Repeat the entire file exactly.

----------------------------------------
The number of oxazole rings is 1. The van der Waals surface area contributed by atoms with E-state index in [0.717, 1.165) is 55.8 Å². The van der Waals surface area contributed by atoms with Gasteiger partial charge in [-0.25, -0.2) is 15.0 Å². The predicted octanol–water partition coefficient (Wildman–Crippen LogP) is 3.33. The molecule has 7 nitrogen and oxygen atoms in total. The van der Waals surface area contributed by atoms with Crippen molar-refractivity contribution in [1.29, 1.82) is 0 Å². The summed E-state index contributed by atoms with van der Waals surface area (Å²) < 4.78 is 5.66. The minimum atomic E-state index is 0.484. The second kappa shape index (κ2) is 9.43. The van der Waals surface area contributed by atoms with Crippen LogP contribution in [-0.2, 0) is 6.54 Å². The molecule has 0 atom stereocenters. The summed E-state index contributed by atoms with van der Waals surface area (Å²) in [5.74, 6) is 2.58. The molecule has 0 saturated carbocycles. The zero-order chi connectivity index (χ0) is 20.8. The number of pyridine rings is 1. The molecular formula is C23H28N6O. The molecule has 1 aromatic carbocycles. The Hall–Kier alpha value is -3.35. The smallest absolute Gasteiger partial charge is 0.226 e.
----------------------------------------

The number of oxazole rings is 1. The van der Waals surface area contributed by atoms with E-state index in [0.717, 1.165) is 55.8 Å². The van der Waals surface area contributed by atoms with Gasteiger partial charge in [-0.25, -0.2) is 15.0 Å². The predicted octanol–water partition coefficient (Wildman–Crippen LogP) is 3.33. The molecule has 7 nitrogen and oxygen atoms in total. The van der Waals surface area contributed by atoms with Crippen molar-refractivity contribution in [1.29, 1.82) is 0 Å². The summed E-state index contributed by atoms with van der Waals surface area (Å²) < 4.78 is 5.66. The minimum atomic E-state index is 0.484. The second kappa shape index (κ2) is 9.43. The van der Waals surface area contributed by atoms with Crippen LogP contribution in [-0.2, 0) is 6.54 Å². The molecule has 0 atom stereocenters. The summed E-state index contributed by atoms with van der Waals surface area (Å²) in [5.74, 6) is 2.58. The molecule has 0 saturated carbocycles. The zero-order chi connectivity index (χ0) is 20.8. The number of pyridine rings is 1. The molecular formula is C23H28N6O. The molecule has 1 aromatic carbocycles. The Hall–Kier alpha value is -3.35. The smallest absolute Gasteiger partial charge is 0.226 e.